More evidence came to the fore that pushes the history of Hyderabad city to a prehistoric time when it was used as a place of habitation by human beings during Neolithic and Megalithic (Iron Age) periods.
Talking to India Narrative about this find, Dr. E. Sivanagireddy, archaeologist and CEO of Pleach India Foundation said: “Remains of a seasonal habitation of prehistoric man has been found on a huge hillock locally known as Peddagutta near Lanco Hills located between Khajaguda and Puppalaguda in Hyderabad city.”
This discovery was made during the course of a survey conducted at Peddagutta around the unique rock formations, which is located on the left side of the Anantha Padmanabhaswamy temple which is under construction.
Sharing details about the find Sivanagireddy told India Narrative: “We spotted four places having grooves formed out of grinding and polishing of stone axes during the Neolithic period dateable to 2000 BCE. These grooves are located within a radius of 10 metres and are close to natural rock shelters used by the Neolithic folks as seasonal camp sites.”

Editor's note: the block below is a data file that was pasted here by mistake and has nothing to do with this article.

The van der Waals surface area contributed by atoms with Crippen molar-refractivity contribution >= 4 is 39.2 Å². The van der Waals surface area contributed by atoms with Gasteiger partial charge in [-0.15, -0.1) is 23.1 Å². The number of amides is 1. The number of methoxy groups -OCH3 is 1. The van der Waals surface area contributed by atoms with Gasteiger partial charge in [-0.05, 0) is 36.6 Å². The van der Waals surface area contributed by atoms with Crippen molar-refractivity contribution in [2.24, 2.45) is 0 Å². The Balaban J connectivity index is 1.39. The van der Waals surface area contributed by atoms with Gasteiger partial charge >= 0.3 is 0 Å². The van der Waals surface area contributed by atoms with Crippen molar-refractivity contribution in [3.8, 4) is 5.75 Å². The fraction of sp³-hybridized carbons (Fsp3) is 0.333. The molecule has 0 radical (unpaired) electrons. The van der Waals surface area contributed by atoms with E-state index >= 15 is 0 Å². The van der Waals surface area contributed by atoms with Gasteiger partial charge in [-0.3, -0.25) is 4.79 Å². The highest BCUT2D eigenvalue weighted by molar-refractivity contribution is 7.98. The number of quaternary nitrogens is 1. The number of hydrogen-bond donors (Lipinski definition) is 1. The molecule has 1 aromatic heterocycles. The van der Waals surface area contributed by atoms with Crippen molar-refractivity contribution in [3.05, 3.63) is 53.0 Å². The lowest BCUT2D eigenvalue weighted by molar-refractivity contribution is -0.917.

The CEO added that there are more than 15 rock shelters and caverns spread out in a 10 acre area. “Some are in the shape of serpent hood and some in ridge shape and these facilitated the Neolithic people during the hot sun and rain,” he observed.
Elaborating on the grooves, the CEO informed India Narrative: “The grooves measure between 30 to 25 cm in length, 6 to 4 cm in width and 2 to 3 cm in depth might have been used by a small group to sharpen the stone tools at a time.”
Apart from Sivanagireddy, the team which made this find included Nayan, Maitrey, Durga, Kiran, Jitendra and Sakshi.
The archaeologist appealed to Padmanabha temple authorities to preserve these grooves for posterity as several new constructions are taking place in the area.